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Besides the obvious that one of these is foldable, what is the difference in these types of tires. Do they have a different purpose? I can see that someone MAY want to carry a spare tire on a ride, just like a spare tube, but are they intended for different applications?
 

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Rigid tires have a steel bead around the rim of the tire and folding tires have a Kevlar bead. The folding tire will weigh less and may be easier to put on and take off the rim. Folding tires are a a little more expensive, but worth the extra cost, IMO. You get a better ride and a greater selection with folding tires.
 

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They're not "rigid" -- they just have a bead that's made of steel wire rather than kevlar fiiber, as the other respondent noted. The only performance difference is a little more weight. Folding tires aren't necessarily easier to install -- that depends on the the fit of tire and rim, and a given kevlar-bead tire can have a tight fit on a given rim. In fact, because the stiffness of the wire bead can help the tire stay on the rim, folding tires often tend to be made a little tighter, and some of them can be hard to install. But you can't generalize.

Higher-performance (and costlier) tires tend to be folders, because people who buy those tend to want the lighter weight.

Wire-bead tires can be folded up a bit, too, if you know how, but they won't make as small a package as the kevlar ones.
 

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JCavilia said:
They're not "rigid" -- they just have a bead that's made of steel wire rather than kevlar fiiber, as the other respondent noted. The only performance difference is a little more weight. Folding tires aren't necessarily easier to install -- that depends on the the fit of tire and rim, and a given kevlar-bead tire can have a tight fit on a given rim. In fact, because the stiffness of the wire bead can help the tire stay on the rim, folding tires often tend to be made a little tighter, and some of them can be hard to install. But you can't generalize.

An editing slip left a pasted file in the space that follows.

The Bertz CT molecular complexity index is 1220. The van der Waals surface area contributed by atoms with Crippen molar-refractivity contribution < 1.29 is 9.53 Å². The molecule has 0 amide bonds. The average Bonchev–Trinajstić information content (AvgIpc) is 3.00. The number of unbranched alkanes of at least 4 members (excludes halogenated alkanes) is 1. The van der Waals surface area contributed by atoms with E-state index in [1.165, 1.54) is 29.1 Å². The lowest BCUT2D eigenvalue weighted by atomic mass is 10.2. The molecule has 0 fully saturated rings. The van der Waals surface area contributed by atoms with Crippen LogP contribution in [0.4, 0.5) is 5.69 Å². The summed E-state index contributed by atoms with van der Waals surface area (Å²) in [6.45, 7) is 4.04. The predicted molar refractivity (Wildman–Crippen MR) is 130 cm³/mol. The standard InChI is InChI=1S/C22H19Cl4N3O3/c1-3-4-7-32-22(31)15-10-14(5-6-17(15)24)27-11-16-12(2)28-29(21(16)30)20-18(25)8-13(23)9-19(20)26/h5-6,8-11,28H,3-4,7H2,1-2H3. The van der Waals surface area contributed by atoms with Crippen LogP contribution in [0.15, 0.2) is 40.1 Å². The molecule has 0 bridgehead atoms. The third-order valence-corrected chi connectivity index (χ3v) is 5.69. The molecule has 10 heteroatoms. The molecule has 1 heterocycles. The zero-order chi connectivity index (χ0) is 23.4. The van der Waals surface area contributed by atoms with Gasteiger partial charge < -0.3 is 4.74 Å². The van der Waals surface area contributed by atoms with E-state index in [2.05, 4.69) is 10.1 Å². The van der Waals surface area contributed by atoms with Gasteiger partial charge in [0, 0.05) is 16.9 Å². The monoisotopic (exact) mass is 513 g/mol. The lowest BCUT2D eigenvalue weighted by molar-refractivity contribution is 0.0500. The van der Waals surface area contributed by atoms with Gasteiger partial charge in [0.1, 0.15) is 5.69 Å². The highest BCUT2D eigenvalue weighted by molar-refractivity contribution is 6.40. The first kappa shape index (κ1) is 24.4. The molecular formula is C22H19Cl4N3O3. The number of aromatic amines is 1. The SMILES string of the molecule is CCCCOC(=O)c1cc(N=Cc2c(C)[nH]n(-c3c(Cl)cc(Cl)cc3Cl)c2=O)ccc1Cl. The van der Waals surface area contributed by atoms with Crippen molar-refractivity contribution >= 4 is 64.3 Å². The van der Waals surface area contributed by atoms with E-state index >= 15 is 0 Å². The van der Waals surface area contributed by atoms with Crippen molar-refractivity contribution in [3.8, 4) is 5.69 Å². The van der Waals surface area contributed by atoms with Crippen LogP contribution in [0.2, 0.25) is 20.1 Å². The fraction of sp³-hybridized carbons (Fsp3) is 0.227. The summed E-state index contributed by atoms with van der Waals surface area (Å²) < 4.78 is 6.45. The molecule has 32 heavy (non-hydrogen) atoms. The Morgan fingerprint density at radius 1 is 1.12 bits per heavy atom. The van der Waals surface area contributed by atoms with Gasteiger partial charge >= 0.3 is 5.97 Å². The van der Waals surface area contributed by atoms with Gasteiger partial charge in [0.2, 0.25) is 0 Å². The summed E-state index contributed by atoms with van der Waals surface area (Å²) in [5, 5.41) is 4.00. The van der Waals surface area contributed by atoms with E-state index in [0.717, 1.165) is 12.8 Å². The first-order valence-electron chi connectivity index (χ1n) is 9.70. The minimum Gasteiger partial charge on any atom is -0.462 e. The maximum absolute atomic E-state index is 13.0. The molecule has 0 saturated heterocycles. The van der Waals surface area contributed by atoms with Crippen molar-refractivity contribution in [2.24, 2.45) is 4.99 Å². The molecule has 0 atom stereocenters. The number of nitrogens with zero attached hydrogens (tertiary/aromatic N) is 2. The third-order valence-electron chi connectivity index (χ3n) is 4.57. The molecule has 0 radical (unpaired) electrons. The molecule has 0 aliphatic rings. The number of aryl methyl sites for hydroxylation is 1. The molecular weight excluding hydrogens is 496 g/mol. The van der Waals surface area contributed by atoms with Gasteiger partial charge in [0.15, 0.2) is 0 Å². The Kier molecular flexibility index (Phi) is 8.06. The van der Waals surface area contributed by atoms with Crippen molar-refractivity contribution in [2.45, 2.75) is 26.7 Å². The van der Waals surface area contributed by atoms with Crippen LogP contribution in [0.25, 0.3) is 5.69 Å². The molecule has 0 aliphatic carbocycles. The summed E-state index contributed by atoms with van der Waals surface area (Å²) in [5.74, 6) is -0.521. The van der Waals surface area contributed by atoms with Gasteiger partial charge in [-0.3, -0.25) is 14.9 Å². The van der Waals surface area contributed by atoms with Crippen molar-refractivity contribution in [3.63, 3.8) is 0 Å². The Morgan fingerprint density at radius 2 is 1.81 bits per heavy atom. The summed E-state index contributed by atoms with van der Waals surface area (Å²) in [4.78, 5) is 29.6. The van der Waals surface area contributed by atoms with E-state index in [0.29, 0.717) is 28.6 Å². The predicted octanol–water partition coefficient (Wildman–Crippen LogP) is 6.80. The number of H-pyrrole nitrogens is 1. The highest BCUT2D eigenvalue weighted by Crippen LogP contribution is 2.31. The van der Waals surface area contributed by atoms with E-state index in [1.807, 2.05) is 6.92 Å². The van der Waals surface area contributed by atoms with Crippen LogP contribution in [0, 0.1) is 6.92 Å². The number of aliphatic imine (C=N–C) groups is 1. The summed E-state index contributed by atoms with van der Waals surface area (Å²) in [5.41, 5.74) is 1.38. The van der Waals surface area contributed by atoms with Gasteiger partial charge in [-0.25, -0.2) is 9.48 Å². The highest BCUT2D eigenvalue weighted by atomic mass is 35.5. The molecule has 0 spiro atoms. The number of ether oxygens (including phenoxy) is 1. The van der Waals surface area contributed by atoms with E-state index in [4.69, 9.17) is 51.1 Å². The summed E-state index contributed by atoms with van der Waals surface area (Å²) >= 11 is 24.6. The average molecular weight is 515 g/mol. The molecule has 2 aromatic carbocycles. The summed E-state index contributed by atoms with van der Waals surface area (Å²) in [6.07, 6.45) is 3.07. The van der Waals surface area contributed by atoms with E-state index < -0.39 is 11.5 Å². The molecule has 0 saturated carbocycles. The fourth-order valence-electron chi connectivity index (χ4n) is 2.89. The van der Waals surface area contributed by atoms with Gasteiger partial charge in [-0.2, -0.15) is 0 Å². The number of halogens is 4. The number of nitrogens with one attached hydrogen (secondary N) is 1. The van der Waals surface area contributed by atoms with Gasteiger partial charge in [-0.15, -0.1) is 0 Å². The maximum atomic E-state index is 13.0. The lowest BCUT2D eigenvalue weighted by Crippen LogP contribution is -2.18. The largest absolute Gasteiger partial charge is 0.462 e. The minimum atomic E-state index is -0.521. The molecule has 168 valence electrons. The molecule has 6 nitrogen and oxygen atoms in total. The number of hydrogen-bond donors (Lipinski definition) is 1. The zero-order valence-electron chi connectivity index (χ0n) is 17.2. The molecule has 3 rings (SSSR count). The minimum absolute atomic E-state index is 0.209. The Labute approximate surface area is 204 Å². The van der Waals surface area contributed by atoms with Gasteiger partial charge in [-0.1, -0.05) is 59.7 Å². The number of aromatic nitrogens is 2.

Higher-performance (and costlier) tires tend to be folders, because people who buy those tend to want the lighter weight.

Wire-bead tires can be folded up a bit, too, if you know how, but they won't make as small a package as the kevlar ones.


Learn from this guy! :thumbsup:
 

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On the subject of folding tires.....those things are fairly flattened out, even the bead, how do they take the shape of a wheel? Do you have to "mold" the tire by hand into the basic hoop shape, and then "crimp" the bead curvature to the wheel? Do they hold onto the wheel at first try, or do you have to keep popping the bead down into the wheel?

It just seems that there would be some "memory" to the rubber that would make it want to flatten out again. Or am I thinking too hard? Obviously I've never seen one in action.....


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Erion929 said:
On the subject of folding tires.....those things are fairly flattened out, even the bead, how do they take the shape of a wheel? Do you have to "mold" the tire by hand into the basic hoop shape, and then "crimp" the bead curvature to the wheel? Do they hold onto the wheel at first try, or do you have to keep popping the bead down into the wheel?

It just seems that there would be some "memory" to the rubber that would make it want to flatten out again. Or am I thinking too hard? Obviously I've never seen one in action.....


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My OEM tires were wire bead, and the replacement I bought this year was a folding-type. I fumbled with it a bit, trying to get it to take shape. Once I put the partially-inflated tube inside and started working the tire onto the rim, everything worked out quite easily.
 

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Not trying to be elitist.....but....wire bead tires really don't have any reason to be on a bicycle. They are simply inexpensive, heavy, and more cost effective to manufacture.

The average novice recreational rider will be able to tell the difference between a set of wire beaded and folding (kevlar/aramid) tires on their wheels.

cheers
 

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All my training is done on cheap wire bead tires. All my racing is done on sew ups. I do have a wheelset with lightweight folding tires, but I only use them for long rides with friends.

Wire bead tires ride the same as folding tires (because they are made the same way), and I'm not fast enough to notice an extra 200 grams (total), even when going uphill.

I try not to impress people with my tires. There are other ways of doing that.
 

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...double post, VVVVV
 

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Erion929 said:
Or am I thinking too hard? Obviously I've never seen one in action..
You are thinking too hard :)

The hard part is to get one side of the tire over the edge of the rim: it is soft and does not want to hold a shape until it is there. Then it gets very easy
 

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I commute on Conti UltraGatorskin wire beads. They're heavy but cheap, durable, and I've never flatted on them.

Make your life easier and get a Kool-Stop Tire Jack. It makes mounting wire beads a breeze.
 

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MR_GRUMPY said:
All my training is done on cheap wire bead tires.
Wire bead tires ride the same as folding tires (because they are made the same way), and I'm not fast enough to notice an extra 200 grams (total), even when going uphill.

I try not to impress people with my tires. There are other ways of doing that.
Sucks to be you!
 
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